Despite the fall, predictions still show a Winter cap increase of nearly £500 on the already high prices due to hit customers in April, with average annual bills predicted to be around £2,500 from October.
The invasion of Ukraine by Russia was the reason behind Friday’s jump in the cap predictions, with the tragic events unfolding in the country likely to continue to impact the cost of energy across Europe.
While the UK gets less than 4% of its gas from Russia, and is unlikely to have direct issues with supply, the reliance of much of Europe on Russian gas, means any price impacts will be felt across the entire European gas market.
Figure 1: Cornwall Insight default tariff cap forecasts
Source: Cornwall Insight
Dr Craig Lowrey, Senior Consultant at Cornwall Insight said:
“The tragic events currently unfolding in the Ukraine have had a deep effect on all of us, and it is essential that we keep the human impact of this conflict at the forefront of our minds. Our commentary is by no means to distract from the heart-breaking consequences of these events, but it is however sadly inevitable that the conflict will have wide ranging implications for all of Europe, not least on the supply of energy to the continent.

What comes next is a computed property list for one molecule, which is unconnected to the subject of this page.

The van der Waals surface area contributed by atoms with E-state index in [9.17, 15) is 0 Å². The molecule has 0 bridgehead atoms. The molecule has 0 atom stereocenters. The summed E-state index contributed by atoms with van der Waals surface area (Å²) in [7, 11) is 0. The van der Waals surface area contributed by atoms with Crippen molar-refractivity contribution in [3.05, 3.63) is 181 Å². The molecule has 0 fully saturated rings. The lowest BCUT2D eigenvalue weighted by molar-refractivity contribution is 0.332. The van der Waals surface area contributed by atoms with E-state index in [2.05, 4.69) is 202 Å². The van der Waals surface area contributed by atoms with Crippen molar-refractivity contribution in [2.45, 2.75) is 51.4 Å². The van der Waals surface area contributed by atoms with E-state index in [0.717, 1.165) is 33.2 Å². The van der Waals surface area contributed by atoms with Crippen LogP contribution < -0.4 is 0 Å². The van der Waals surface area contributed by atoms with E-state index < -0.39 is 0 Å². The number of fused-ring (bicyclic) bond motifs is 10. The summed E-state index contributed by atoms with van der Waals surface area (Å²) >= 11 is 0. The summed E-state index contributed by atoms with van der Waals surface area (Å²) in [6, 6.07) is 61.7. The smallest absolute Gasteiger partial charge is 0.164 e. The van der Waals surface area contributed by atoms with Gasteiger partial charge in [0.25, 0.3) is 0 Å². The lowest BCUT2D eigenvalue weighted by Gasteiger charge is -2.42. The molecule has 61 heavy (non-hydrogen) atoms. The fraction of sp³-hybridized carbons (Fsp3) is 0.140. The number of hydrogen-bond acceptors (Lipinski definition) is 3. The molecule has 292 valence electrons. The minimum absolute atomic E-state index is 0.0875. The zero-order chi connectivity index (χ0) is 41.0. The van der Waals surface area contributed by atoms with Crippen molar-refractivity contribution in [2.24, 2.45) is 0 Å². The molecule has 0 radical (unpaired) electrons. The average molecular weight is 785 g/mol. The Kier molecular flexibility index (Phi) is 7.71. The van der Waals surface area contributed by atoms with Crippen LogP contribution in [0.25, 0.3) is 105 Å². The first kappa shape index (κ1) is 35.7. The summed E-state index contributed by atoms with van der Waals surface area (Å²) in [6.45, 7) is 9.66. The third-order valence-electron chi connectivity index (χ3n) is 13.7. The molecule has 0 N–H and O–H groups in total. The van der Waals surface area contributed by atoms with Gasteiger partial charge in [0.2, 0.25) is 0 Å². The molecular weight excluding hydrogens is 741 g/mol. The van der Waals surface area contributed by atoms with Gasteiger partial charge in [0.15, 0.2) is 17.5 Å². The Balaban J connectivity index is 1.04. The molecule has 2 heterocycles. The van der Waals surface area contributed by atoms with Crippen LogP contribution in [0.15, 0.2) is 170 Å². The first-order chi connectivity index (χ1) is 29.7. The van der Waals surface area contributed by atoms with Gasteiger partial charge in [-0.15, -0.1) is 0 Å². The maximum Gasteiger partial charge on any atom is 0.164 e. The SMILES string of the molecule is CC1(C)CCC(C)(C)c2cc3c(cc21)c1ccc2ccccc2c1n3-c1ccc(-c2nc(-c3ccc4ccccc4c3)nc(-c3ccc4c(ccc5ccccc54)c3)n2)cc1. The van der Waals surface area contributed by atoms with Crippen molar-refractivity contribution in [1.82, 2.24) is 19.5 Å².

“The heavy reliance on gas imports across Europe and in the UK has left energy prices increasingly vulnerable to unstable international geopolitical and economic situations. With the potential supply disruption from Russia reverberating throughout the European energy market, volatile energy prices are likely to continue for the foreseeable future.
“While in the past the UK has attempted to shield consumers from global market price rises through the Default Price Cap, these unprecedented events will make setting a fair rate for suppliers and consumers even more challenging, with our predicted winter cap rate changing by over £200 from one day to the next.
“While questions are predictably turning to how we stabilise the energy market, with countries around Europe looking to rebalance their import rates and diversify the energy they use, it is clear, that in the short-term energy prices will continue in their upward trajectory. To mitigate the impact of rises on consumers and the wider economy, the UK government may need to reassess the level and scale of its financial support to households.”